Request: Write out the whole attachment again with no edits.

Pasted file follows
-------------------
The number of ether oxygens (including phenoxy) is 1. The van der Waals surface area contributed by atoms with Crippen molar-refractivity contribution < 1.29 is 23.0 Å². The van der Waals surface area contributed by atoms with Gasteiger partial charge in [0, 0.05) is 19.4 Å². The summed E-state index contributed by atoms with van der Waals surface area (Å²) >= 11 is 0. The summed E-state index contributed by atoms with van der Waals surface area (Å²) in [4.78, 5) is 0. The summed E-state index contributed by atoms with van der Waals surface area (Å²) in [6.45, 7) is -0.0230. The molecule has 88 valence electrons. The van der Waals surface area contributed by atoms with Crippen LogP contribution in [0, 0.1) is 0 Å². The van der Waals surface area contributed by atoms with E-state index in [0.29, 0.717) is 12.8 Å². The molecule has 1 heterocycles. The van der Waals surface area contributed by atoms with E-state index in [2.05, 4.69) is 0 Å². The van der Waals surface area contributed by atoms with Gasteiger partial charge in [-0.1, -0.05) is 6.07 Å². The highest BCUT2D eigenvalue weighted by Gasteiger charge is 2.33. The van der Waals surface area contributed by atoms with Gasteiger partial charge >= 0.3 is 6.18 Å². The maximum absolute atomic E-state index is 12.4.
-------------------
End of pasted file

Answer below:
The number of ether oxygens (including phenoxy) is 1. The van der Waals surface area contributed by atoms with Crippen molar-refractivity contribution < 1.29 is 23.0 Å². The van der Waals surface area contributed by atoms with Gasteiger partial charge in [0, 0.05) is 19.4 Å². The summed E-state index contributed by atoms with van der Waals surface area (Å²) >= 11 is 0. The summed E-state index contributed by atoms with van der Waals surface area (Å²) in [4.78, 5) is 0. The summed E-state index contributed by atoms with van der Waals surface area (Å²) in [6.45, 7) is -0.0230. The molecule has 88 valence electrons. The van der Waals surface area contributed by atoms with Crippen LogP contribution in [0, 0.1) is 0 Å². The van der Waals surface area contributed by atoms with E-state index in [0.29, 0.717) is 12.8 Å². The molecule has 1 heterocycles. The van der Waals surface area contributed by atoms with E-state index in [2.05, 4.69) is 0 Å². The van der Waals surface area contributed by atoms with Gasteiger partial charge in [-0.1, -0.05) is 6.07 Å². The highest BCUT2D eigenvalue weighted by Gasteiger charge is 2.33. The van der Waals surface area contributed by atoms with Gasteiger partial charge >= 0.3 is 6.18 Å². The maximum absolute atomic E-state index is 12.4.